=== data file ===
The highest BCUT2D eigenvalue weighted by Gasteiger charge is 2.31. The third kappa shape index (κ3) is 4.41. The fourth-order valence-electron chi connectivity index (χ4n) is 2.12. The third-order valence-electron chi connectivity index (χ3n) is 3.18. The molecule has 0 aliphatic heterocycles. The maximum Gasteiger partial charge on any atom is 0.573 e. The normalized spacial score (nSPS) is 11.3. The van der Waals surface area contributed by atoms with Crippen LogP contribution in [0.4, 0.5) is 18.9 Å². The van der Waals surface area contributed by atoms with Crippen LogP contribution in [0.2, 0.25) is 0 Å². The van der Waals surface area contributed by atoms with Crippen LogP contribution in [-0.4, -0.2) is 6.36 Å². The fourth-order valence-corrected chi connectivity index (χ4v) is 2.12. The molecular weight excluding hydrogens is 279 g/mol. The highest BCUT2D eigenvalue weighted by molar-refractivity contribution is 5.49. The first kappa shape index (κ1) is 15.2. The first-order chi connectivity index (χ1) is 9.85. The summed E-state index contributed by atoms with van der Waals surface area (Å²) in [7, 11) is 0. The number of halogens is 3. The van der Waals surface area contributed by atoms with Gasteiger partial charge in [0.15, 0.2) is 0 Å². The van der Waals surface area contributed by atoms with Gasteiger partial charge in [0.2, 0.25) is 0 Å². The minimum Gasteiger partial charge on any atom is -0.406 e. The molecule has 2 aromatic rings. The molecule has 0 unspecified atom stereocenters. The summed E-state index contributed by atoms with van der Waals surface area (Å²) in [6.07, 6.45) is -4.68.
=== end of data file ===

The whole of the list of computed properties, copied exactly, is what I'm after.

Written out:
The highest BCUT2D eigenvalue weighted by Gasteiger charge is 2.31. The third kappa shape index (κ3) is 4.41. The fourth-order valence-electron chi connectivity index (χ4n) is 2.12. The third-order valence-electron chi connectivity index (χ3n) is 3.18. The molecule has 0 aliphatic heterocycles. The maximum Gasteiger partial charge on any atom is 0.573 e. The normalized spacial score (nSPS) is 11.3. The van der Waals surface area contributed by atoms with Crippen LogP contribution in [0.4, 0.5) is 18.9 Å². The van der Waals surface area contributed by atoms with Crippen LogP contribution in [0.2, 0.25) is 0 Å². The van der Waals surface area contributed by atoms with Crippen LogP contribution in [-0.4, -0.2) is 6.36 Å². The fourth-order valence-corrected chi connectivity index (χ4v) is 2.12. The molecular weight excluding hydrogens is 279 g/mol. The highest BCUT2D eigenvalue weighted by molar-refractivity contribution is 5.49. The first kappa shape index (κ1) is 15.2. The first-order chi connectivity index (χ1) is 9.85. The summed E-state index contributed by atoms with van der Waals surface area (Å²) in [7, 11) is 0. The number of halogens is 3. The van der Waals surface area contributed by atoms with Gasteiger partial charge in [0.15, 0.2) is 0 Å². The van der Waals surface area contributed by atoms with Gasteiger partial charge in [0.2, 0.25) is 0 Å². The minimum Gasteiger partial charge on any atom is -0.406 e. The molecule has 2 aromatic rings. The molecule has 0 unspecified atom stereocenters. The summed E-state index contributed by atoms with van der Waals surface area (Å²) in [6.07, 6.45) is -4.68.